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Company Owned by Rupert Murdoch Posts Tucker's Big Announcement Video - And the Comments Are Gold

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You’ve probably heard by now that Tucker Carlson is resuming his program.

Recently cancelled by Fox News, Carlson says he’ll pick up where he left off — this time on Twitter.

That’s big news.

All the establishment outlets are covering it, including The New York Times, the Associated Press, NPR, and even Fox News competitors CNBC and CNN Business.

But at the Fox News YouTube channel — crickets. Same with the network’s web site. As if this was an oldtime Soviet purge, Fox’s former star of stars is a non-person.

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Which is not surprising — it’s a typical move in media: Why mention someone we hope you’ll forget?

Which is why it’s a big story — the phenomenal success of Carlson’s 8 p.m. Fox show may have been what kept Fox’s right-leaning audience from completely leaving a network whose conservative fires have been fading.

Some claim ousting Carlson represented suicide on Fox’s part, which is why the word “Foxweiser” is being used.

If Fox is understandably silent, what is surprising is that Carlson’s new show has been covered by both The Wall Street Journal and, at least on YouTube, the New York Post.

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Those publications belong to Fox parent News Corp., controlled by the Murdoch family, who are said to be personally responsible for Carlson’s ouster.

But coverage has been limited.

On its YouTube channel, the Post shared Carlson’s entire 3-minute announcement of his move to Twitter.

However, its online print edition carried no news story about the Twitter move by the departed Fox star, but did mention it in a story about Musk reaching out to former CNN host Don Lemon, cut from his network about the same time as Carlson.

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Musk asked Lemon to consider coming to Twitter.

The Wall Street Journal carried an online and print edition story of Carlson’s move along with a video excerpt of Carlson’s announcement about it.

Most of the Journal’s story focused on Carlson’s tenure at Fox, the legal controversies surrounding his firing, the Dominion Voting Systems settlement, and the leaked Carlson communications regarding it, along with Musk’s comments to Lemon.

It also noted that Musk tweeted that no formal agreement had been signed between Carlson and Twitter and that Carlson would be subject to the same standards as other Twitter creators.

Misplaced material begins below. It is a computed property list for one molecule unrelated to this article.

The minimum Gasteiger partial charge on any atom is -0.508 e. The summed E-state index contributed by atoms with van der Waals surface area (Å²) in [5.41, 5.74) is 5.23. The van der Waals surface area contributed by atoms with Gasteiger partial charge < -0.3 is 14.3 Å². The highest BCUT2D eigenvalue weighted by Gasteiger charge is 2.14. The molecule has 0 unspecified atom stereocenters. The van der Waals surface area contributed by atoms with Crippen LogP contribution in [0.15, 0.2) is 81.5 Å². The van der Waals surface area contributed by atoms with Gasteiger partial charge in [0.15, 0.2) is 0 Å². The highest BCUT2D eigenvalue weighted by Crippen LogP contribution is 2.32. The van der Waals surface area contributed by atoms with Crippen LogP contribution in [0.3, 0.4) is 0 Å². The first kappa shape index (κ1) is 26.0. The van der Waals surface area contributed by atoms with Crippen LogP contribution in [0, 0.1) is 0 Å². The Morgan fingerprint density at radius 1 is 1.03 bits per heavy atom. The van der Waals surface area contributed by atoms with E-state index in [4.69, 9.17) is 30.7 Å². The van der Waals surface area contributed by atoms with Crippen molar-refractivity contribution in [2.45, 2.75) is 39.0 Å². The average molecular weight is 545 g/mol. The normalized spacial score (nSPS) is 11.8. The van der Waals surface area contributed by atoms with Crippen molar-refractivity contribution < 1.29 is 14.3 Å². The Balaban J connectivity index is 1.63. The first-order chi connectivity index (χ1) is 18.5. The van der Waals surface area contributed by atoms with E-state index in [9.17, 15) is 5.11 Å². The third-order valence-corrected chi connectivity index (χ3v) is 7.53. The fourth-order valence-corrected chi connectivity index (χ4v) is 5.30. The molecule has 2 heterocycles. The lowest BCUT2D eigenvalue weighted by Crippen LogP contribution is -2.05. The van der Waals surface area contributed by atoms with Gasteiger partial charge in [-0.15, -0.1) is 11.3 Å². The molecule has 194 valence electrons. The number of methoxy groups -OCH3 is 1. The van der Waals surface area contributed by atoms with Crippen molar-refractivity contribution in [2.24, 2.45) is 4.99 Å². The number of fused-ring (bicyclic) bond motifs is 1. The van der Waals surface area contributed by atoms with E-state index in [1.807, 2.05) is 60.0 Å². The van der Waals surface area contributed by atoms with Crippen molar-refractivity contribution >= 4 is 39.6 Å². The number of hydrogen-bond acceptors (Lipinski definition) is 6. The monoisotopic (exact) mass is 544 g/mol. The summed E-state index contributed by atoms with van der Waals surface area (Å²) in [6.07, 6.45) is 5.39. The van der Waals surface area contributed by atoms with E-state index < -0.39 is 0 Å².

Meanwhile, commenters on the New York Post’s YouTube channel were ecstatic about the news of Carlson’s return.

With some 46,000 viewers for just the Post video (Carlson received millions on Twitter), along with more than 2,000 “likes,” Carlson’s fans were saying things like:

“Glad to see you back so quickly Tucker! I’m cheering every step of your way!”

“People will walk over broken glass to hear someone who isn’t ‘beholden’ to corporate media speak freely. Tucker has been pretty even-handed in his criticism of BOTH parties. I’d encourage people to listen to what he has to say rather than what’s said about him.”

While one critic said the average Fox viewer aged 58+ “wants to sit and watch news,” and  probably won’t “leap to a tiny cell phone reading tweets,” another commenter saw an opportunity: “You’re going to hear a lot of new users signing up for Twitter. [T]his is really going to rise up Twitters stock.”

So the hubhub and speculation about Tucker Carlson continues.

The rot of media credibility is reflected in the popularity of a host like him who can say — as Carlson did in his announcement about his move to Twitter, “At the most basic level, the news you consume is a lie — a lie of the most stealthiest and insidious kind.”

And while the crickets chirp at Fox, some of their popular hosts may be wondering about their futures and their options.

Meanwhile, there’s a lot of news being made.

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Mike Landry, PhD, is a retired business professor. He has been a journalist, broadcaster and church pastor. He writes from Northwest Arkansas on current events and business history.
Mike Landry, PhD, is a retired business professor. He has been a journalist, broadcaster and church pastor. He writes from Northwest Arkansas on current events and business history.




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